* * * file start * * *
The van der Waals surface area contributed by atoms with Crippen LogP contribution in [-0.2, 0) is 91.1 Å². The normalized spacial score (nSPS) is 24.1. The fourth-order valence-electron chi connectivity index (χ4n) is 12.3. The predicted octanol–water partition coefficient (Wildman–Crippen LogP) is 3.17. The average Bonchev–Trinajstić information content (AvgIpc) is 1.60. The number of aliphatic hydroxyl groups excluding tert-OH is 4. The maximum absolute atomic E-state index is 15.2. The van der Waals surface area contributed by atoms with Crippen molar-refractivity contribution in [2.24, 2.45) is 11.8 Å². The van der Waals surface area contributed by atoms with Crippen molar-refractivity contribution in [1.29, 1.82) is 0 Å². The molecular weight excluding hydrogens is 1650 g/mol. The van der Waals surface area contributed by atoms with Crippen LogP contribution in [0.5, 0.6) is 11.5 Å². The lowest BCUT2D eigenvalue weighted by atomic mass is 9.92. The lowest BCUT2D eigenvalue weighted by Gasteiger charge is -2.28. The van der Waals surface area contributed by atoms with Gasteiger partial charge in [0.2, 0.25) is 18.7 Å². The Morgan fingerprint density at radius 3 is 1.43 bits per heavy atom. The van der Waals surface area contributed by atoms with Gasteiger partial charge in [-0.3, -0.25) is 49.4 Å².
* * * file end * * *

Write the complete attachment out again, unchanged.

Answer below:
The van der Waals surface area contributed by atoms with Crippen LogP contribution in [-0.2, 0) is 91.1 Å². The normalized spacial score (nSPS) is 24.1. The fourth-order valence-electron chi connectivity index (χ4n) is 12.3. The predicted octanol–water partition coefficient (Wildman–Crippen LogP) is 3.17. The average Bonchev–Trinajstić information content (AvgIpc) is 1.60. The number of aliphatic hydroxyl groups excluding tert-OH is 4. The maximum absolute atomic E-state index is 15.2. The van der Waals surface area contributed by atoms with Crippen molar-refractivity contribution in [2.24, 2.45) is 11.8 Å². The van der Waals surface area contributed by atoms with Crippen molar-refractivity contribution in [1.29, 1.82) is 0 Å². The molecular weight excluding hydrogens is 1650 g/mol. The van der Waals surface area contributed by atoms with Crippen LogP contribution in [0.5, 0.6) is 11.5 Å². The lowest BCUT2D eigenvalue weighted by atomic mass is 9.92. The lowest BCUT2D eigenvalue weighted by Gasteiger charge is -2.28. The van der Waals surface area contributed by atoms with Gasteiger partial charge in [0.2, 0.25) is 18.7 Å². The Morgan fingerprint density at radius 3 is 1.43 bits per heavy atom. The van der Waals surface area contributed by atoms with Gasteiger partial charge in [-0.3, -0.25) is 49.4 Å².